One of the most widespread North American birds today, the familiar and confiding robin breeds across the continent from the treeline southward, and in the mountains to southern Mexico. They winter mainly in the southern USA. They are found breeding throughout Alberta wherever there is a tree from which they can sing and hide their nest. Before the arrival of Europeans, robins would have been absent from the grassland region, except along valleys, due to the lack of trees then.
This so-called "Harbinger of Spring", equally at home in the city or the forest, often overwinters in southern Alberta, sometimes in considerable numbers. Usually, the first true migrants appear from late February to mid March. The males are the first to arrive, followed three weeks later by the females. In mid summer, after breeding is complete, robins gather in large flocks, often along streams where there are abundant fruiting shrubs. Autumn migration peaks in September, with most birds gone by early November, however some robins are recorded on almost every Christmas Bird Count in Calgary and surrounding areas.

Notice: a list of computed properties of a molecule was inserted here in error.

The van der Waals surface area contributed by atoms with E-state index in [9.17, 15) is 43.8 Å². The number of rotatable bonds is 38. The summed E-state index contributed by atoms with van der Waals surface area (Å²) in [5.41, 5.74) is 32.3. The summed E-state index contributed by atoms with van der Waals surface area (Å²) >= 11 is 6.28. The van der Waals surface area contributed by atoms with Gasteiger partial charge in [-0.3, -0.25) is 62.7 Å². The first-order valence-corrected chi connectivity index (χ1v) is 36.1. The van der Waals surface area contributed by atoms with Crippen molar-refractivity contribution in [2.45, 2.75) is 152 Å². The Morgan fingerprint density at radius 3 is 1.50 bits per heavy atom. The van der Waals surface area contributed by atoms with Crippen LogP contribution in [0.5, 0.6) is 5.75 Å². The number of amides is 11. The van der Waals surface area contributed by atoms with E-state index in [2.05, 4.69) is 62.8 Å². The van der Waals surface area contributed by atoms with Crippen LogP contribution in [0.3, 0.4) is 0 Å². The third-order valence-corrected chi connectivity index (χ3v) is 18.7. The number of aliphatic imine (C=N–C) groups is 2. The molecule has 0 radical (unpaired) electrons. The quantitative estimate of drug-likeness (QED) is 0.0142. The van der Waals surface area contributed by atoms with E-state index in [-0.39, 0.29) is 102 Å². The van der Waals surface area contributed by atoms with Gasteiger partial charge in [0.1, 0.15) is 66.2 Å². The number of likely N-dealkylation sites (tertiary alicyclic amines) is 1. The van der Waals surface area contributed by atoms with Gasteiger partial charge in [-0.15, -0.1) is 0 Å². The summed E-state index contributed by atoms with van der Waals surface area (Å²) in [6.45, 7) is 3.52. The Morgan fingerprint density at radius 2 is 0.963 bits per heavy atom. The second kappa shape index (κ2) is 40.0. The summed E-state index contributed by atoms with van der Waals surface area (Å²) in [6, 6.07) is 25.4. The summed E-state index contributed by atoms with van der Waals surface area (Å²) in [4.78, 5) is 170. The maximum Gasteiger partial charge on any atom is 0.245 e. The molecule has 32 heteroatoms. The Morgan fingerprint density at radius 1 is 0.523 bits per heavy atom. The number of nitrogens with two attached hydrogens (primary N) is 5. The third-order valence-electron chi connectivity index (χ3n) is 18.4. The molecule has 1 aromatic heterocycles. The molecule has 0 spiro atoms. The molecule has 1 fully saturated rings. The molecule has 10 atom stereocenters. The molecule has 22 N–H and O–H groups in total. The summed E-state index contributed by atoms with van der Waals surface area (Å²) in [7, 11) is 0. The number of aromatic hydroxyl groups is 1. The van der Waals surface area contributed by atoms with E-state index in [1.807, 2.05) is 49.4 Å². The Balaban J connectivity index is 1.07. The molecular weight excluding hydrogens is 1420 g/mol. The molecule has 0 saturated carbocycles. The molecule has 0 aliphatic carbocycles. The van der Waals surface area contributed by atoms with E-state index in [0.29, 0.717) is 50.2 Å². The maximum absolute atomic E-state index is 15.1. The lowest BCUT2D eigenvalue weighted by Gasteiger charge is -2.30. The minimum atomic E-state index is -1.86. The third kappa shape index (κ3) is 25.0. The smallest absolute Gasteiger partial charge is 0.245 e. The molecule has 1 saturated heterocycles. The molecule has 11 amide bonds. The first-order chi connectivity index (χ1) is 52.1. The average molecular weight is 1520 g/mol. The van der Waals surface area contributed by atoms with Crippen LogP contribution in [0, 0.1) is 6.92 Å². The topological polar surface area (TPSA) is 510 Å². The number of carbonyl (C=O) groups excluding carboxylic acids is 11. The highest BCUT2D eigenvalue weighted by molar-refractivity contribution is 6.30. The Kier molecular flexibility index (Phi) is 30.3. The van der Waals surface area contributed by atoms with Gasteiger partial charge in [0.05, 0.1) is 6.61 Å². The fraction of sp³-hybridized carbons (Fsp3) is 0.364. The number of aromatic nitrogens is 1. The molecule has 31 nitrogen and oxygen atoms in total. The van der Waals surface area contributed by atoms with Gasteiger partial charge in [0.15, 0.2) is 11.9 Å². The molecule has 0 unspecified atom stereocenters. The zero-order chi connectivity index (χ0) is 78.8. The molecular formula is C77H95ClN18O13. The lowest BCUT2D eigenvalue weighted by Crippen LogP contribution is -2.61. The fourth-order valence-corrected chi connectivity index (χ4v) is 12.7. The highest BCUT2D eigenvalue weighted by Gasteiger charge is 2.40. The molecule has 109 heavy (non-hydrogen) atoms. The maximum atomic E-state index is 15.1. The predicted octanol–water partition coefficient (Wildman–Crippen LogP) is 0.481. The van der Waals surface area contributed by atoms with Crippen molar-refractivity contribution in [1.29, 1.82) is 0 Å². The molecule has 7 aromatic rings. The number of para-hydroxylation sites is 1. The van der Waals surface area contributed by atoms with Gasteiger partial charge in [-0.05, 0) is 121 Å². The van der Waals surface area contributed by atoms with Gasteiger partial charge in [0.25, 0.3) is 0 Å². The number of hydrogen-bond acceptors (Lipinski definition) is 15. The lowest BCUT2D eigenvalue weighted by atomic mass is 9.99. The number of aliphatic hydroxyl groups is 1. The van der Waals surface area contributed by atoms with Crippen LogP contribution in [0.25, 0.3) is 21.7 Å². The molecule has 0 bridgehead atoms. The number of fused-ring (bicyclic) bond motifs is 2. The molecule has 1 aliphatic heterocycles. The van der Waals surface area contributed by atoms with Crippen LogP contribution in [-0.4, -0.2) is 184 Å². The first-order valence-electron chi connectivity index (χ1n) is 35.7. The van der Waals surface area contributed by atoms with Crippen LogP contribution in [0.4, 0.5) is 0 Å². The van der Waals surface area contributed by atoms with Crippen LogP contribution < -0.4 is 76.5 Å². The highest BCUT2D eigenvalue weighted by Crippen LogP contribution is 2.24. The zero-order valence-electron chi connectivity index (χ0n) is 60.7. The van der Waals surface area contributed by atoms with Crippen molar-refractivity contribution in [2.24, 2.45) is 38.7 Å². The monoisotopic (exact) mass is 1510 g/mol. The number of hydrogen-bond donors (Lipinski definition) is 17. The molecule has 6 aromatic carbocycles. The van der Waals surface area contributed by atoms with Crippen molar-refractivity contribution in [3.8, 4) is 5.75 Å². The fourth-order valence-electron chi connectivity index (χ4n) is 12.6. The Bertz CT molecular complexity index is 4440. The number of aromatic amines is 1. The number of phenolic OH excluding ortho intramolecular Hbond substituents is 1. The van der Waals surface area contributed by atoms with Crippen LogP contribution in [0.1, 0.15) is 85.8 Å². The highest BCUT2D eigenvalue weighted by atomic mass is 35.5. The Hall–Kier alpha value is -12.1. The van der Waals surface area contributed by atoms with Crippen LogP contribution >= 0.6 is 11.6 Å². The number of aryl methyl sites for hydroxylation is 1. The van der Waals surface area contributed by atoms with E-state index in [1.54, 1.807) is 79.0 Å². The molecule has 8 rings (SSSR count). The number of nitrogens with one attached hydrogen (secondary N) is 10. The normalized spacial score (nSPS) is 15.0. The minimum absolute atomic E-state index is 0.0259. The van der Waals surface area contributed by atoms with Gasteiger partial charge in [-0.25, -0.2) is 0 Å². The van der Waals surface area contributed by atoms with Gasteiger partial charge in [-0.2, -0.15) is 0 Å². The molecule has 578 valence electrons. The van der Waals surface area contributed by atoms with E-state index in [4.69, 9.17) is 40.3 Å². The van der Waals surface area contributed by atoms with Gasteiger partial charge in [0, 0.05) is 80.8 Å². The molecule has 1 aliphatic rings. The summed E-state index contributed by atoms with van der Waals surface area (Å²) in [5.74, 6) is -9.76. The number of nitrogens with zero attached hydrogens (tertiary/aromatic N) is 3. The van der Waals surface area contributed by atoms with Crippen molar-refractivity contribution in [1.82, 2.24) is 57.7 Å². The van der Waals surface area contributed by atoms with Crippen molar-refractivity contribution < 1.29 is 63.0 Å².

Everyone has seen the robin hopping across the lawn, cocking his head as if to listen, but actually to look for earthworms, one of his most favoured foods. Additional food items include insects and other invertebrates, plus fruit, both wild and domesticated.
The nest is usually hidden in trees or shrubs but often on ledges about man-made structures, from 1-15 m high. It is a substantial well-shaped cup. With a base of twigs, plant stems and grass, and a wall of mud, it is lined with fine grasses or other available soft material. It often take a week or more to construct, but under ideal conditions, one nest was fully finished in only 12 hours. The four attractive, unmarked, blue eggs are mostly incubated by the female for about 12 days. They young mostly leave the nest when two weeks old.
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Where to find American Robins in Alberta
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